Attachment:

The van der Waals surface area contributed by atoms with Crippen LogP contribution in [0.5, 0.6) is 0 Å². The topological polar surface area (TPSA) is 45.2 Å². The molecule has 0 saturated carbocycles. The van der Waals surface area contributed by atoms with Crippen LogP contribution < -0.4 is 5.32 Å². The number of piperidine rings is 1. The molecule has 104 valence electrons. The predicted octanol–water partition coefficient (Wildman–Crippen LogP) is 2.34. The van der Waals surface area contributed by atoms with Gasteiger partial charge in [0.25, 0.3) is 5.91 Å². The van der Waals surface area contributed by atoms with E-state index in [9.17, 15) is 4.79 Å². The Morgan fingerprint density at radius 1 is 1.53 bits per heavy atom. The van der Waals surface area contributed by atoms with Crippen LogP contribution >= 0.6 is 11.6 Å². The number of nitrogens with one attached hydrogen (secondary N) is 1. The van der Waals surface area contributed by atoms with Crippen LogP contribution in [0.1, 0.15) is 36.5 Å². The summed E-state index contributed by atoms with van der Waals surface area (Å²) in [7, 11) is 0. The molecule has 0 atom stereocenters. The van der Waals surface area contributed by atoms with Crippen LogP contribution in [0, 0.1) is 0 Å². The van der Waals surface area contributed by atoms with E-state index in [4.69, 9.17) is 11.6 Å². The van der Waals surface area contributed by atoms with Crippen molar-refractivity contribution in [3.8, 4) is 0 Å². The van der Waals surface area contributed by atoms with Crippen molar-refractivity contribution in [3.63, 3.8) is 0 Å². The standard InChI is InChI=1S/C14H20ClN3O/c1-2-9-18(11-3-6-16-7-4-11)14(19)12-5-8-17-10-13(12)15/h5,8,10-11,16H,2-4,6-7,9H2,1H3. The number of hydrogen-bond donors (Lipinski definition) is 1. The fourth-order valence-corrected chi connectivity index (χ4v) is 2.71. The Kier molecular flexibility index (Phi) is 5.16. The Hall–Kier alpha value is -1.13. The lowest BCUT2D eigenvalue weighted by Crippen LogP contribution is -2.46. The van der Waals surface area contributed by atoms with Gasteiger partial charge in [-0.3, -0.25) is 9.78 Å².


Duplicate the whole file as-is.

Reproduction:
The van der Waals surface area contributed by atoms with Crippen LogP contribution in [0.5, 0.6) is 0 Å². The topological polar surface area (TPSA) is 45.2 Å². The molecule has 0 saturated carbocycles. The van der Waals surface area contributed by atoms with Crippen LogP contribution < -0.4 is 5.32 Å². The number of piperidine rings is 1. The molecule has 104 valence electrons. The predicted octanol–water partition coefficient (Wildman–Crippen LogP) is 2.34. The van der Waals surface area contributed by atoms with Gasteiger partial charge in [0.25, 0.3) is 5.91 Å². The van der Waals surface area contributed by atoms with E-state index in [9.17, 15) is 4.79 Å². The Morgan fingerprint density at radius 1 is 1.53 bits per heavy atom. The van der Waals surface area contributed by atoms with Crippen LogP contribution >= 0.6 is 11.6 Å². The number of nitrogens with one attached hydrogen (secondary N) is 1. The van der Waals surface area contributed by atoms with Crippen LogP contribution in [0.1, 0.15) is 36.5 Å². The summed E-state index contributed by atoms with van der Waals surface area (Å²) in [7, 11) is 0. The molecule has 0 atom stereocenters. The van der Waals surface area contributed by atoms with Crippen LogP contribution in [0, 0.1) is 0 Å². The van der Waals surface area contributed by atoms with E-state index in [4.69, 9.17) is 11.6 Å². The van der Waals surface area contributed by atoms with Crippen molar-refractivity contribution in [3.8, 4) is 0 Å². The van der Waals surface area contributed by atoms with Crippen molar-refractivity contribution in [3.63, 3.8) is 0 Å². The standard InChI is InChI=1S/C14H20ClN3O/c1-2-9-18(11-3-6-16-7-4-11)14(19)12-5-8-17-10-13(12)15/h5,8,10-11,16H,2-4,6-7,9H2,1H3. The number of hydrogen-bond donors (Lipinski definition) is 1. The fourth-order valence-corrected chi connectivity index (χ4v) is 2.71. The Kier molecular flexibility index (Phi) is 5.16. The Hall–Kier alpha value is -1.13. The lowest BCUT2D eigenvalue weighted by Crippen LogP contribution is -2.46. The van der Waals surface area contributed by atoms with Gasteiger partial charge in [-0.3, -0.25) is 9.78 Å².